So Regeneron denies that it used embryonic cells and other scientists deny it. This completely undermines the charge that pro-life groups are being hypocritical for not condemning the use of the drug (and the president's promotion of it).

That being said, some pro-life groups have, in fact, opined that, even if testing for the drug could be traced back to an abortion in the 1970s, Trump had nothing to do with any of this and is therefore not being hypocritical in promoting the drug.

Is there some hypocrisy in this response?

That's a fair question, and it's the type of question that ethicists debate. If you could save the lives of many people using a drug that was developed with the help of aborted fetal cells, is that justifiable?

My answer to those accusing the president with hypocrisy is threefold.

First, as stated here, it's unlikely in the extreme he had any idea of the alleged abortion connection. Second, scientists from Regeneron deny any connection to human fetal cells, and Trump would presumably take them at their word. Third, if Regeneron had been developed with the help of an aborted baby, there would then be a serious ethical debate as to its use.

Still, with all that being said, it is grasping at straws to question the pro-life commitment of these organizations (along with that of President Trump). That's because we are comparing the willful killing of more than 60 million babies in the womb, often out of convenience, with the possible, distant connection of a life-saving drug to a baby aborted in the 1970s. Who would seriously make such a comparison?

When it comes to the question of the benefit of embryonic cells in the development of medical cures, Dr. Lee noted that, "Fetal tissue from aborted babies is not required for medical advancements. After 100-plus years of research, no therapies have been developed that needed aborted fetal tissue to begin with. Newer and better ethical alternatives are available and being used now to make humanized mice."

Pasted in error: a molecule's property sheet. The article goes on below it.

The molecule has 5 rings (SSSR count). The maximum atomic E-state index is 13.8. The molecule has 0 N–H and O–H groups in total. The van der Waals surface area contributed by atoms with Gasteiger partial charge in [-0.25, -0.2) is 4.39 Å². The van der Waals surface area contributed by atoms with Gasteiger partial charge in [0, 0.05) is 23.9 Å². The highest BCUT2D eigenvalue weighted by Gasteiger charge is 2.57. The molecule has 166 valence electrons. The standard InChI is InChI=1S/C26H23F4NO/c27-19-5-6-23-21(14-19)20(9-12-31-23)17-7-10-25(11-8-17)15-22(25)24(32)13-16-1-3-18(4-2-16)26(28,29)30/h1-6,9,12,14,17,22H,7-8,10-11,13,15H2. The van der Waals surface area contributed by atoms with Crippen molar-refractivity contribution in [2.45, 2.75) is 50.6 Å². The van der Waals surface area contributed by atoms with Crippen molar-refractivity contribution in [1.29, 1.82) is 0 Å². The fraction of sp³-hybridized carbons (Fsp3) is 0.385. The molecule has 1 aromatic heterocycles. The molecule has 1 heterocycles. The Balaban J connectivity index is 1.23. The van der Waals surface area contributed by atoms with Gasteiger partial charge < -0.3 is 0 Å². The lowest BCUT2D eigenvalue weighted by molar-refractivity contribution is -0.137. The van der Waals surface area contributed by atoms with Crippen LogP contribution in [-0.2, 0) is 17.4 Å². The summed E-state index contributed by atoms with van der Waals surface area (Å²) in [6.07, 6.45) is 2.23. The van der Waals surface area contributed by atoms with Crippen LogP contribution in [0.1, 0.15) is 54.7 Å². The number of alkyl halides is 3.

There is, therefore, no justification for using embryonic fetus cells in medical research, and the Regeneron drug does not contradict this at all.

Of course, as readers here know well, I have no problem identifying President Trump's many evident shortcomings, some of which can be quite destructive. And I continue to shake my head over some of the things he says.

But to call him a hypocrite or to question his pro-life commitment because he used Regeneron is to reveal one's anti-Trump animus. It indicts the accuser far more than it indicts the accused.

Dr. Michael Brown (www.askdrbrown.org) is the host of the nationally syndicated Line of Fire radio program. His latest book is Evangelicals at the Crossroads: Will We Pass the Trump Test? Connect with him on Facebook or Twitter, or YouTube.